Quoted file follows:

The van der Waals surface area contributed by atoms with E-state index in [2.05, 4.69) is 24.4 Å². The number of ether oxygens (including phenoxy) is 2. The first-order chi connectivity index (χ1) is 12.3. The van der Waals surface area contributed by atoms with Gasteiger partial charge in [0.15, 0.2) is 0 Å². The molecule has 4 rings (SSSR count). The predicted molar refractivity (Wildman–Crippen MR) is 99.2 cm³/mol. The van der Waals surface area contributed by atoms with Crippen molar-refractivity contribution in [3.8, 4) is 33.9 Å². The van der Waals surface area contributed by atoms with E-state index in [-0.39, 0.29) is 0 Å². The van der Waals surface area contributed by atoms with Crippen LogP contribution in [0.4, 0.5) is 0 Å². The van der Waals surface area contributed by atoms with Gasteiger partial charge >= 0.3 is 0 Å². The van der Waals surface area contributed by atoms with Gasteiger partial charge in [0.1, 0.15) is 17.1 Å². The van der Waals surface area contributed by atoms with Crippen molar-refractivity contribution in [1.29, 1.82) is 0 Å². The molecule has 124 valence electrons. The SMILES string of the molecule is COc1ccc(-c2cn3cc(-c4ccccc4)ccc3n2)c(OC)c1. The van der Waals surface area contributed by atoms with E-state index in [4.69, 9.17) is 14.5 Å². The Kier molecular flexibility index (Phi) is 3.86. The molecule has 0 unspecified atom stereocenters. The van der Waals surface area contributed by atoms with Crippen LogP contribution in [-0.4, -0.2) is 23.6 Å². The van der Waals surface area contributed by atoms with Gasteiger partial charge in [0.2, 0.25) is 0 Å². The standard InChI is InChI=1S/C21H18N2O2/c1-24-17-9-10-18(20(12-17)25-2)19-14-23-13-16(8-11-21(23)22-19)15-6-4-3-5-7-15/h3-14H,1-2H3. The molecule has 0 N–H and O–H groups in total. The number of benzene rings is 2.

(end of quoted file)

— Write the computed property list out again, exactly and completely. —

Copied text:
The van der Waals surface area contributed by atoms with E-state index in [2.05, 4.69) is 24.4 Å². The number of ether oxygens (including phenoxy) is 2. The first-order chi connectivity index (χ1) is 12.3. The van der Waals surface area contributed by atoms with Gasteiger partial charge in [0.15, 0.2) is 0 Å². The molecule has 4 rings (SSSR count). The predicted molar refractivity (Wildman–Crippen MR) is 99.2 cm³/mol. The van der Waals surface area contributed by atoms with Crippen molar-refractivity contribution in [3.8, 4) is 33.9 Å². The van der Waals surface area contributed by atoms with E-state index in [-0.39, 0.29) is 0 Å². The van der Waals surface area contributed by atoms with Crippen LogP contribution in [0.4, 0.5) is 0 Å². The van der Waals surface area contributed by atoms with Gasteiger partial charge >= 0.3 is 0 Å². The van der Waals surface area contributed by atoms with Gasteiger partial charge in [0.1, 0.15) is 17.1 Å². The van der Waals surface area contributed by atoms with Crippen molar-refractivity contribution in [1.29, 1.82) is 0 Å². The molecule has 124 valence electrons. The SMILES string of the molecule is COc1ccc(-c2cn3cc(-c4ccccc4)ccc3n2)c(OC)c1. The van der Waals surface area contributed by atoms with E-state index in [4.69, 9.17) is 14.5 Å². The Kier molecular flexibility index (Phi) is 3.86. The molecule has 0 unspecified atom stereocenters. The van der Waals surface area contributed by atoms with Crippen LogP contribution in [-0.4, -0.2) is 23.6 Å². The van der Waals surface area contributed by atoms with Gasteiger partial charge in [0.2, 0.25) is 0 Å². The standard InChI is InChI=1S/C21H18N2O2/c1-24-17-9-10-18(20(12-17)25-2)19-14-23-13-16(8-11-21(23)22-19)15-6-4-3-5-7-15/h3-14H,1-2H3. The molecule has 0 N–H and O–H groups in total. The number of benzene rings is 2.